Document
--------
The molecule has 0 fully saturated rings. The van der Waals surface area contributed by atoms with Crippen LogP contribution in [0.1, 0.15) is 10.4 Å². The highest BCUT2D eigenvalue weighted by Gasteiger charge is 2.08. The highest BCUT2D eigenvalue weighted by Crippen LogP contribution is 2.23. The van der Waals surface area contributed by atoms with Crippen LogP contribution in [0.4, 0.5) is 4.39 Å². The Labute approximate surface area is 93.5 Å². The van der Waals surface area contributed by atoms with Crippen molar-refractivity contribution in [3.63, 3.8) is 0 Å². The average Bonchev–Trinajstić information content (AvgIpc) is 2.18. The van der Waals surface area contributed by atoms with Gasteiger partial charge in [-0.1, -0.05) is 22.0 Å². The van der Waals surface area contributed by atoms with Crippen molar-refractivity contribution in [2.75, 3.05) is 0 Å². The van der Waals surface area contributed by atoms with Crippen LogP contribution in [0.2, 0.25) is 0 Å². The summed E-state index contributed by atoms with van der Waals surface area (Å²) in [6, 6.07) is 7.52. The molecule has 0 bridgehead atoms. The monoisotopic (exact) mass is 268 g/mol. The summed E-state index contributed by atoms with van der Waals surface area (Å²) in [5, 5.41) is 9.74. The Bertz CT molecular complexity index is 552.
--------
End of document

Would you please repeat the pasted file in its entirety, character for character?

The molecule has 0 fully saturated rings. The van der Waals surface area contributed by atoms with Crippen LogP contribution in [0.1, 0.15) is 10.4 Å². The highest BCUT2D eigenvalue weighted by Gasteiger charge is 2.08. The highest BCUT2D eigenvalue weighted by Crippen LogP contribution is 2.23. The van der Waals surface area contributed by atoms with Crippen LogP contribution in [0.4, 0.5) is 4.39 Å². The Labute approximate surface area is 93.5 Å². The van der Waals surface area contributed by atoms with Crippen molar-refractivity contribution in [3.63, 3.8) is 0 Å². The average Bonchev–Trinajstić information content (AvgIpc) is 2.18. The van der Waals surface area contributed by atoms with Gasteiger partial charge in [-0.1, -0.05) is 22.0 Å². The van der Waals surface area contributed by atoms with Crippen molar-refractivity contribution in [2.75, 3.05) is 0 Å². The van der Waals surface area contributed by atoms with Crippen LogP contribution in [0.2, 0.25) is 0 Å². The summed E-state index contributed by atoms with van der Waals surface area (Å²) in [6, 6.07) is 7.52. The molecule has 0 bridgehead atoms. The monoisotopic (exact) mass is 268 g/mol. The summed E-state index contributed by atoms with van der Waals surface area (Å²) in [5, 5.41) is 9.74. The Bertz CT molecular complexity index is 552.